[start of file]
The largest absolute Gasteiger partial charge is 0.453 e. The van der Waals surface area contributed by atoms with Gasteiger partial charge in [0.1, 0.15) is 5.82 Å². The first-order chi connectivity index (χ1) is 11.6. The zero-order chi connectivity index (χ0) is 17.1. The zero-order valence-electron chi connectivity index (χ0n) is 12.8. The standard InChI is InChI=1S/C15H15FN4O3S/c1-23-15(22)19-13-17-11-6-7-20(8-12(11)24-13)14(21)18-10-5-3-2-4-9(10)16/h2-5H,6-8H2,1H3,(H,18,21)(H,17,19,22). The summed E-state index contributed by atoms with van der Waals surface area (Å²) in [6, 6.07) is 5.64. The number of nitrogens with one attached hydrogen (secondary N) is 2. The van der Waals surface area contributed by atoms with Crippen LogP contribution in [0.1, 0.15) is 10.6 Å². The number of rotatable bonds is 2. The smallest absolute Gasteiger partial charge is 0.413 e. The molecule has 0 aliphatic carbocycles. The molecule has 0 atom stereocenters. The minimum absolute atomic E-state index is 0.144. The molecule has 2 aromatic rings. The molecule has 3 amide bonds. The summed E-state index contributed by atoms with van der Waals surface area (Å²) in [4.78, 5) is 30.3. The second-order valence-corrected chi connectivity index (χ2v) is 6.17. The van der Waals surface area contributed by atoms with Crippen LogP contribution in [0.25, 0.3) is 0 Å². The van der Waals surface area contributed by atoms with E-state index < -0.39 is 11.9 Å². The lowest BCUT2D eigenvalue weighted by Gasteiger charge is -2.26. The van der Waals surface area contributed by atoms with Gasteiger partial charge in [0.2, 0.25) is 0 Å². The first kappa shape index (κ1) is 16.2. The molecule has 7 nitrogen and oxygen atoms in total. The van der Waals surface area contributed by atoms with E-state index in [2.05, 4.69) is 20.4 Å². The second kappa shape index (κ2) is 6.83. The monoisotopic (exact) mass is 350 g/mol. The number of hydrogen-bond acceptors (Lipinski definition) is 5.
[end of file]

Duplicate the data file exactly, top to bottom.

The largest absolute Gasteiger partial charge is 0.453 e. The van der Waals surface area contributed by atoms with Gasteiger partial charge in [0.1, 0.15) is 5.82 Å². The first-order chi connectivity index (χ1) is 11.6. The zero-order chi connectivity index (χ0) is 17.1. The zero-order valence-electron chi connectivity index (χ0n) is 12.8. The standard InChI is InChI=1S/C15H15FN4O3S/c1-23-15(22)19-13-17-11-6-7-20(8-12(11)24-13)14(21)18-10-5-3-2-4-9(10)16/h2-5H,6-8H2,1H3,(H,18,21)(H,17,19,22). The summed E-state index contributed by atoms with van der Waals surface area (Å²) in [6, 6.07) is 5.64. The number of nitrogens with one attached hydrogen (secondary N) is 2. The van der Waals surface area contributed by atoms with Crippen LogP contribution in [0.1, 0.15) is 10.6 Å². The number of rotatable bonds is 2. The smallest absolute Gasteiger partial charge is 0.413 e. The molecule has 0 aliphatic carbocycles. The molecule has 0 atom stereocenters. The minimum absolute atomic E-state index is 0.144. The molecule has 2 aromatic rings. The molecule has 3 amide bonds. The summed E-state index contributed by atoms with van der Waals surface area (Å²) in [4.78, 5) is 30.3. The second-order valence-corrected chi connectivity index (χ2v) is 6.17. The van der Waals surface area contributed by atoms with Crippen LogP contribution in [0.25, 0.3) is 0 Å². The van der Waals surface area contributed by atoms with E-state index < -0.39 is 11.9 Å². The lowest BCUT2D eigenvalue weighted by Gasteiger charge is -2.26. The van der Waals surface area contributed by atoms with Gasteiger partial charge in [0.2, 0.25) is 0 Å². The first kappa shape index (κ1) is 16.2. The molecule has 7 nitrogen and oxygen atoms in total. The van der Waals surface area contributed by atoms with E-state index in [2.05, 4.69) is 20.4 Å². The second kappa shape index (κ2) is 6.83. The monoisotopic (exact) mass is 350 g/mol. The number of hydrogen-bond acceptors (Lipinski definition) is 5.